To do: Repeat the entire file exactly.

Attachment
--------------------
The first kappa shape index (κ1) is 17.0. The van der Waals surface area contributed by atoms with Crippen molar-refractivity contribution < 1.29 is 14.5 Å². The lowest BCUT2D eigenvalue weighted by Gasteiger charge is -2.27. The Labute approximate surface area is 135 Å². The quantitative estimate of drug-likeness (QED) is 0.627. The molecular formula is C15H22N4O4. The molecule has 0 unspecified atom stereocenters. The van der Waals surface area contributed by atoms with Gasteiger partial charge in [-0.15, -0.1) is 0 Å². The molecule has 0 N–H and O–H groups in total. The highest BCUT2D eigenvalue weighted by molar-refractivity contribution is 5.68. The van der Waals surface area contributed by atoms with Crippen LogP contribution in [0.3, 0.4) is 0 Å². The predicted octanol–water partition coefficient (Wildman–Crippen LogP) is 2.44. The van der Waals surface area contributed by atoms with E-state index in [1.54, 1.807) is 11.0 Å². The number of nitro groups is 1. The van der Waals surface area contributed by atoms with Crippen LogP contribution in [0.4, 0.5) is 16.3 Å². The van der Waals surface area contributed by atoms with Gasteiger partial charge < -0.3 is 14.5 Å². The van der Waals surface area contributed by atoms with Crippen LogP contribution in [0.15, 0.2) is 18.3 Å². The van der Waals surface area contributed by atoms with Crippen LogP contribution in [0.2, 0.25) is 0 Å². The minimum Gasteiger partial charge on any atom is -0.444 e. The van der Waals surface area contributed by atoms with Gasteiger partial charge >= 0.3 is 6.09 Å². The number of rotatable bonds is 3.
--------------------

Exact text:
The first kappa shape index (κ1) is 17.0. The van der Waals surface area contributed by atoms with Crippen molar-refractivity contribution < 1.29 is 14.5 Å². The lowest BCUT2D eigenvalue weighted by Gasteiger charge is -2.27. The Labute approximate surface area is 135 Å². The quantitative estimate of drug-likeness (QED) is 0.627. The molecular formula is C15H22N4O4. The molecule has 0 unspecified atom stereocenters. The van der Waals surface area contributed by atoms with Gasteiger partial charge in [-0.15, -0.1) is 0 Å². The molecule has 0 N–H and O–H groups in total. The highest BCUT2D eigenvalue weighted by molar-refractivity contribution is 5.68. The van der Waals surface area contributed by atoms with Crippen LogP contribution in [0.3, 0.4) is 0 Å². The predicted octanol–water partition coefficient (Wildman–Crippen LogP) is 2.44. The van der Waals surface area contributed by atoms with E-state index in [1.54, 1.807) is 11.0 Å². The number of nitro groups is 1. The van der Waals surface area contributed by atoms with Crippen LogP contribution in [0.4, 0.5) is 16.3 Å². The van der Waals surface area contributed by atoms with Gasteiger partial charge < -0.3 is 14.5 Å². The van der Waals surface area contributed by atoms with Crippen LogP contribution in [0.15, 0.2) is 18.3 Å². The van der Waals surface area contributed by atoms with Crippen LogP contribution in [0.2, 0.25) is 0 Å². The minimum Gasteiger partial charge on any atom is -0.444 e. The van der Waals surface area contributed by atoms with Gasteiger partial charge >= 0.3 is 6.09 Å². The number of rotatable bonds is 3.